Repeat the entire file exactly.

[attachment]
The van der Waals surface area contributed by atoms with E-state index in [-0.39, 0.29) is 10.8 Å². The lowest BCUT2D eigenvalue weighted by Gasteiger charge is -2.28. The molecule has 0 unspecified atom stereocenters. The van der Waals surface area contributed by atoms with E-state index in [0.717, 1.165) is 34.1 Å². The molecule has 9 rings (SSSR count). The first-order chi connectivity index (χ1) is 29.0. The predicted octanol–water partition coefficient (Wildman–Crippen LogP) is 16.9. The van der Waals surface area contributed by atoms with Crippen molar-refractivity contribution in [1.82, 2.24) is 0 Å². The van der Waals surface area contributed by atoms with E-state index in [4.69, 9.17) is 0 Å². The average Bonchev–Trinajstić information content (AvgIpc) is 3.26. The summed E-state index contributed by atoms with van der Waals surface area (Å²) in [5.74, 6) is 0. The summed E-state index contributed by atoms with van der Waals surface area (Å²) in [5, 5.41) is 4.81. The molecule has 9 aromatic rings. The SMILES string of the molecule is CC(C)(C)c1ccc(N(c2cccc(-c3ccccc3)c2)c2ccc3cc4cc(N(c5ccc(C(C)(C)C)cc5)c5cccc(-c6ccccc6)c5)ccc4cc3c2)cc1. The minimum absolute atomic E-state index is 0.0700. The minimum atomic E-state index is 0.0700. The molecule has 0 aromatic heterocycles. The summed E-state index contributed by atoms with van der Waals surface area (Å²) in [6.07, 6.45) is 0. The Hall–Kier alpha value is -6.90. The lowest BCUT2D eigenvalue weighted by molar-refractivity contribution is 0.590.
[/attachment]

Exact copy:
The van der Waals surface area contributed by atoms with E-state index in [-0.39, 0.29) is 10.8 Å². The lowest BCUT2D eigenvalue weighted by Gasteiger charge is -2.28. The molecule has 0 unspecified atom stereocenters. The van der Waals surface area contributed by atoms with E-state index in [0.717, 1.165) is 34.1 Å². The molecule has 9 rings (SSSR count). The first-order chi connectivity index (χ1) is 29.0. The predicted octanol–water partition coefficient (Wildman–Crippen LogP) is 16.9. The van der Waals surface area contributed by atoms with Crippen molar-refractivity contribution in [1.82, 2.24) is 0 Å². The van der Waals surface area contributed by atoms with E-state index in [4.69, 9.17) is 0 Å². The average Bonchev–Trinajstić information content (AvgIpc) is 3.26. The summed E-state index contributed by atoms with van der Waals surface area (Å²) in [5.74, 6) is 0. The summed E-state index contributed by atoms with van der Waals surface area (Å²) in [5, 5.41) is 4.81. The molecule has 9 aromatic rings. The SMILES string of the molecule is CC(C)(C)c1ccc(N(c2cccc(-c3ccccc3)c2)c2ccc3cc4cc(N(c5ccc(C(C)(C)C)cc5)c5cccc(-c6ccccc6)c5)ccc4cc3c2)cc1. The minimum absolute atomic E-state index is 0.0700. The minimum atomic E-state index is 0.0700. The molecule has 0 aromatic heterocycles. The summed E-state index contributed by atoms with van der Waals surface area (Å²) in [6.07, 6.45) is 0. The Hall–Kier alpha value is -6.90. The lowest BCUT2D eigenvalue weighted by molar-refractivity contribution is 0.590.